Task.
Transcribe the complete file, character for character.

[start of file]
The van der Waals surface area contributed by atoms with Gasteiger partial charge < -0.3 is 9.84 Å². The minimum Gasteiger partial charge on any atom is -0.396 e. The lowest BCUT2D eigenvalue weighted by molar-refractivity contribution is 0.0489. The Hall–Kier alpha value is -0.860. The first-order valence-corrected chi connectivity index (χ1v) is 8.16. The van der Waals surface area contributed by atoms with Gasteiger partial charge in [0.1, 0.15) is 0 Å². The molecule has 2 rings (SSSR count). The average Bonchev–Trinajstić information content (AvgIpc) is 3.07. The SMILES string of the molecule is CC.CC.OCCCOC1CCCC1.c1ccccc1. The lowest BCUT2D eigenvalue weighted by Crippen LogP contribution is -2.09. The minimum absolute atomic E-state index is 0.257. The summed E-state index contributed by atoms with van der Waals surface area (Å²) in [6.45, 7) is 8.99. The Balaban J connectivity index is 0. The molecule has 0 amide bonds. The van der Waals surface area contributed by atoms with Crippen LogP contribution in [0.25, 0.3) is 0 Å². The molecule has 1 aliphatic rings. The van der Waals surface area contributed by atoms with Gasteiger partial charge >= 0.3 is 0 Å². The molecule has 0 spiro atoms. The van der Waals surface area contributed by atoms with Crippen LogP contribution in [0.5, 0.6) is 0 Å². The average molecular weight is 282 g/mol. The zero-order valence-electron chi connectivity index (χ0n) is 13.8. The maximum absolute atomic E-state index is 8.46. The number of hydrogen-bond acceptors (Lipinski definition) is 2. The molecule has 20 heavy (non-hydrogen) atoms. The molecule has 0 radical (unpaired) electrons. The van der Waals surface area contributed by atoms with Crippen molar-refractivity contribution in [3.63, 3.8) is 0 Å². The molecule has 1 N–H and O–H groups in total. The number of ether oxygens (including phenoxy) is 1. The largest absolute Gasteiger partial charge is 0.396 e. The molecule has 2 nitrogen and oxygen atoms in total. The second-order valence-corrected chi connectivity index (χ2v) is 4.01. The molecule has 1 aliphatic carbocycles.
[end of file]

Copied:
The van der Waals surface area contributed by atoms with Gasteiger partial charge < -0.3 is 9.84 Å². The minimum Gasteiger partial charge on any atom is -0.396 e. The lowest BCUT2D eigenvalue weighted by molar-refractivity contribution is 0.0489. The Hall–Kier alpha value is -0.860. The first-order valence-corrected chi connectivity index (χ1v) is 8.16. The van der Waals surface area contributed by atoms with Gasteiger partial charge in [0.1, 0.15) is 0 Å². The molecule has 2 rings (SSSR count). The average Bonchev–Trinajstić information content (AvgIpc) is 3.07. The SMILES string of the molecule is CC.CC.OCCCOC1CCCC1.c1ccccc1. The lowest BCUT2D eigenvalue weighted by Crippen LogP contribution is -2.09. The minimum absolute atomic E-state index is 0.257. The summed E-state index contributed by atoms with van der Waals surface area (Å²) in [6.45, 7) is 8.99. The Balaban J connectivity index is 0. The molecule has 0 amide bonds. The van der Waals surface area contributed by atoms with Crippen LogP contribution in [0.25, 0.3) is 0 Å². The molecule has 1 aliphatic rings. The van der Waals surface area contributed by atoms with Gasteiger partial charge >= 0.3 is 0 Å². The molecule has 0 spiro atoms. The van der Waals surface area contributed by atoms with Crippen LogP contribution in [0.5, 0.6) is 0 Å². The average molecular weight is 282 g/mol. The zero-order valence-electron chi connectivity index (χ0n) is 13.8. The maximum absolute atomic E-state index is 8.46. The number of hydrogen-bond acceptors (Lipinski definition) is 2. The molecule has 20 heavy (non-hydrogen) atoms. The molecule has 0 radical (unpaired) electrons. The van der Waals surface area contributed by atoms with Crippen molar-refractivity contribution in [3.63, 3.8) is 0 Å². The molecule has 1 N–H and O–H groups in total. The number of ether oxygens (including phenoxy) is 1. The largest absolute Gasteiger partial charge is 0.396 e. The molecule has 2 nitrogen and oxygen atoms in total. The second-order valence-corrected chi connectivity index (χ2v) is 4.01. The molecule has 1 aliphatic carbocycles.